Imagine a world where anyone—even a convicted felon, domestic abuser, child or terrorist—can manufacture an untraceable weapon on demand. Such weapons can be made from plastic or other materials to evade metal detectors. They can move through airports and stadiums with ease. They are manufactured without serial numbers and entirely untraceable by law enforcement.
They are, in other words, completely impervious to every possible measure we have to stop a dangerous individual from acquiring a weapon.
Thanks to flimsy regulations and a booming online market for do-it-yourself weapons, this unimaginable dystopia—straight from the pages of a science fiction novel—has become our new reality.
The wider problem surrounding “ghost guns”—a broad class of weapons that are undetectable, untraceable and unregulated—extends far beyond the Trump administration’s dangerous settlement with Defense Distributed. Even if that is ultimately reversed, federal law is ill-equipped to handle the alarming new trend of do-it-yourself weapons. In fact, it’s still technically legal to manufacture your own firearm, allowing anyone to obtain a gun without a background check.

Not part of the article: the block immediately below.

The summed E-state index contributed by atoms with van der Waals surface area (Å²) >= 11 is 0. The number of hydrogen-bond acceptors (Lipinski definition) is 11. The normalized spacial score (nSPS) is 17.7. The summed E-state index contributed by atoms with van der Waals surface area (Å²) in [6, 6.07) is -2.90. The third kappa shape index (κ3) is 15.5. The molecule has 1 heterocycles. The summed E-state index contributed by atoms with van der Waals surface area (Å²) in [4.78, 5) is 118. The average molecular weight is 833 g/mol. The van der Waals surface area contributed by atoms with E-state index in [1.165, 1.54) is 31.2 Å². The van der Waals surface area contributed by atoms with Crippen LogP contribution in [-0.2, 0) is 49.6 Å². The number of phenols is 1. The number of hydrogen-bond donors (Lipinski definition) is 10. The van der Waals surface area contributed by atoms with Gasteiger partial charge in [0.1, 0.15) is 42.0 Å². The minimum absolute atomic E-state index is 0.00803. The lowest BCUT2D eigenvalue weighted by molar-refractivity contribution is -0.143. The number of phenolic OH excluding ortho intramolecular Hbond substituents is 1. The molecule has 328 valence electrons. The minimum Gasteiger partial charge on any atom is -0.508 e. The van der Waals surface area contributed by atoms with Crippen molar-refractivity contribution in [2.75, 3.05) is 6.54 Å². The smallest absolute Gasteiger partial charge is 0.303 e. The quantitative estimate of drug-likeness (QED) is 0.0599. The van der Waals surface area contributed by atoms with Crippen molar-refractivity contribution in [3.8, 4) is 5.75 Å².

The rise of weapons made by 3-D printers has exposed the stunning ease by which people can manufacture their own firearms. With a cursory Google search, you can obtain component parts or an assembly kit containing parts, instructions and detailed templates for the technical work required to complete the weapon. Need an extra hand? There are scores of tutorials—mostly on YouTube—to walk you through the process of building your weapon. This option has taken on a sinister popularity; YouTube searches for DIY weapons skyrocketed in the wake of the Parkland shooting last February.
The threat of ghost guns is no longer abstract. In 2014, John Zawahri killed five people at Santa Monica City College using a .223 caliber AR-15 type semi-automatic rifle he built himself. Zawahari’s history with mental illness and police record would have disqualified him from obtaining a weapon had he gone through the standard background procedures required by the state of California.
But we have an opportunity to stop this threat. I have introduced legislation with Sen. Kevin Parker, D-Brooklyn, and the Giffords Law Center to Prevent Gun Violence that would make it illegal to possess or manufacture a ghost gun without proper licensing. Those who wish to assemble a gun would have to use parts detectable by a metal detector and would be required to register the gun with law enforcement and obtain a serial number.
It is up to New York to close this deadly loophole that will allow dangerous individuals to get a gun on demand. The safety of our city, state and country depends on it.
Brad Hoylman, D-Manhattan, is a member of the state Senate.